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The World Health Organization’s Report on the Global Tobacco Epidemic published today suggests that if low- and middle-income countries tripled excise taxes on tobacco, rates of use would drop by about 40 percent. It proposes that this is ‘the most plausible way’ to cut tobacco use in order to reduce non-communicable disease (NCD) deaths by 30 percent by 2030. In other words, tobacco taxes offer a direct route to achieving the United Nations’ ambitious Sustainable Development Goal [SDG] 3.4.

At present, one in ten deaths worldwide is caused by tobacco use. It is the greatest risk factor for NCDs, which account for over 39 million deaths each year. Strategic tobacco tax policies can help turn this situation around.

Tobacco taxes can also boost funds for health. Several countries already have successful systems for achieving this – directing increased revenues from higher tobacco taxes to fund universal health care or public health programmes.

In the context of global commitment to the SDGs, one would imagine that the new WHO Report would show the majority of countries seizing the opportunities these strategies offer – to reduce disease and premature death on the one hand while simultaneously increasing funding for health care on the other.

In reality, however, in 2016 just 32 countries had a tobacco tax policy that met WHO recommendations for best-practice. And this number has dropped since 2014. Although tobacco tax is proven to be the most effective policy for reducing tobacco use it is the least well implemented.

So why is this? The public health community has identified several reasons.

Tobacco control has largely remained within the remit of health ministries; but of course health ministers do not set tax rates. Ministers of finance may not necessarily know about, or subscribe to, tobacco control policies - historically, the tobacco industry’s closest government ties have been with the finance ministry. Greater collaboration and unity of purpose across ministries is urgently needed.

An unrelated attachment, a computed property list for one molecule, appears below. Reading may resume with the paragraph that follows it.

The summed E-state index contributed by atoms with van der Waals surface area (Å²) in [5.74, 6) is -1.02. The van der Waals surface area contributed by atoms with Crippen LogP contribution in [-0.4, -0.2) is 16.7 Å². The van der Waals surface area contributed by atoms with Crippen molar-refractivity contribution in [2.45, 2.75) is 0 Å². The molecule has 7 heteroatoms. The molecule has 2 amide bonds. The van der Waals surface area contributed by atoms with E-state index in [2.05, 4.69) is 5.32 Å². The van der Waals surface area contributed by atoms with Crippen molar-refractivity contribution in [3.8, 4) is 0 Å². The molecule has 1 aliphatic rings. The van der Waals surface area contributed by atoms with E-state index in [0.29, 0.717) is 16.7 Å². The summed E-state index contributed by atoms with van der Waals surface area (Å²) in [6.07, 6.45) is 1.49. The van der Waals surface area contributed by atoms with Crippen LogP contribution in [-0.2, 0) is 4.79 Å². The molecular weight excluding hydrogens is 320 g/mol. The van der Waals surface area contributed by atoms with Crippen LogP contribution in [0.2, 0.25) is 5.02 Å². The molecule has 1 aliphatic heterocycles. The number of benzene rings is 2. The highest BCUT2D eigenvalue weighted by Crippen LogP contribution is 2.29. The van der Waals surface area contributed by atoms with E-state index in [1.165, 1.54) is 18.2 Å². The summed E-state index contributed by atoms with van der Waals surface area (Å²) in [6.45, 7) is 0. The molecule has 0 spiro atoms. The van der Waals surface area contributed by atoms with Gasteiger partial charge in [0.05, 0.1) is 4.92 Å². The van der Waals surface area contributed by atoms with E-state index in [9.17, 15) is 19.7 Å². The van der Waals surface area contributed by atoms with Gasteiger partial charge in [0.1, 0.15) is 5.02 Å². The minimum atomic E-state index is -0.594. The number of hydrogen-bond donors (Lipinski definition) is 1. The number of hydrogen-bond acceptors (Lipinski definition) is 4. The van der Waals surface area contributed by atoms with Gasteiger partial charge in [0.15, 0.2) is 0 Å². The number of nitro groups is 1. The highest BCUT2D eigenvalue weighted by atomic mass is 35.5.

It has also been said that the sums involved in a strategic tobacco tax policy are too negligible to bother with. But this view is blinkered. In addition to the ever needed financial income from a tobacco tax policy, the economic gains resulting from these measures include increased productivity, protecting and promoting the health of the workforce, as well as lifting the burden on health services.

But perhaps the main reason for the lack of such policies is simply that tax is rarely interesting. And by its very nature, tax is rarely welcomed by the voter. But if we don’t call for action, governments will not move on this.

Tax might not be compelling, but the huge wins it can achieve for public health absolutely are – children protected from second-hand smoke in the home as parents quit; young people priced out of experimenting with cigarettes; education and homes for families. This is, in part, what achieving SDG 3 looks like. And it is achievable.

Tobacco kills more than seven million people each year, and causes untold distress for the tens of millions of loved ones they leave behind. Meanwhile the tobacco industry is in effect, picking the pocket of the tax payers who fund health and social care. Increase taxes on tobacco, and the balance begins to be redressed.

The saying claims that nothing is certain except for death and taxes. Both are inevitable. But through effective taxation we can work to prevent the particular horror of death caused by tobacco.



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The Tobacco Control Department is based at The Union Europe Office, Edinburgh, registered charity no. SC039880
ⓒ Copyright 2015 The Union